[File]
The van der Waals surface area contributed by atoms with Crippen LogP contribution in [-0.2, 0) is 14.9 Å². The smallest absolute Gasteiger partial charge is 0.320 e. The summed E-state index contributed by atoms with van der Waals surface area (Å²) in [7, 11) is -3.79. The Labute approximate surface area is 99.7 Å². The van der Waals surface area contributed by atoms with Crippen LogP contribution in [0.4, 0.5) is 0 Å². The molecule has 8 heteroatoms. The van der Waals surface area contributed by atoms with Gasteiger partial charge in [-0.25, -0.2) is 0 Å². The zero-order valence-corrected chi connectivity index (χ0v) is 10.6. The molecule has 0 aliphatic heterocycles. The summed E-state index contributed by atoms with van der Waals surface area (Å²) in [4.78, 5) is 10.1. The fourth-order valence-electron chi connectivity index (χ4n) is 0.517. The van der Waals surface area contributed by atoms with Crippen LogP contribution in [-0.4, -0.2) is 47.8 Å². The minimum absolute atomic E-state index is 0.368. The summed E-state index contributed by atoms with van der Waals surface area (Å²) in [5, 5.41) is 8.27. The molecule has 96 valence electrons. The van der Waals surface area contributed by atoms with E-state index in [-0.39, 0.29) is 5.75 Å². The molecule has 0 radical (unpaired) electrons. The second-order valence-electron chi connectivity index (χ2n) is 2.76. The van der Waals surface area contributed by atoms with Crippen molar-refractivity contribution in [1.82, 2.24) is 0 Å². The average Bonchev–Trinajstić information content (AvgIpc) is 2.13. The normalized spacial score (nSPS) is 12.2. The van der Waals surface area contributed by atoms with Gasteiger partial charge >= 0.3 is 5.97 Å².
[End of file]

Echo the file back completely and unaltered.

The van der Waals surface area contributed by atoms with Crippen LogP contribution in [-0.2, 0) is 14.9 Å². The smallest absolute Gasteiger partial charge is 0.320 e. The summed E-state index contributed by atoms with van der Waals surface area (Å²) in [7, 11) is -3.79. The Labute approximate surface area is 99.7 Å². The van der Waals surface area contributed by atoms with Crippen LogP contribution in [0.4, 0.5) is 0 Å². The molecule has 8 heteroatoms. The van der Waals surface area contributed by atoms with Gasteiger partial charge in [-0.25, -0.2) is 0 Å². The zero-order valence-corrected chi connectivity index (χ0v) is 10.6. The molecule has 0 aliphatic heterocycles. The summed E-state index contributed by atoms with van der Waals surface area (Å²) in [4.78, 5) is 10.1. The fourth-order valence-electron chi connectivity index (χ4n) is 0.517. The van der Waals surface area contributed by atoms with Crippen LogP contribution in [-0.4, -0.2) is 47.8 Å². The minimum absolute atomic E-state index is 0.368. The summed E-state index contributed by atoms with van der Waals surface area (Å²) in [5, 5.41) is 8.27. The molecule has 96 valence electrons. The van der Waals surface area contributed by atoms with E-state index in [-0.39, 0.29) is 5.75 Å². The molecule has 0 radical (unpaired) electrons. The second-order valence-electron chi connectivity index (χ2n) is 2.76. The van der Waals surface area contributed by atoms with Crippen molar-refractivity contribution in [1.82, 2.24) is 0 Å². The average Bonchev–Trinajstić information content (AvgIpc) is 2.13. The normalized spacial score (nSPS) is 12.2. The van der Waals surface area contributed by atoms with Gasteiger partial charge >= 0.3 is 5.97 Å².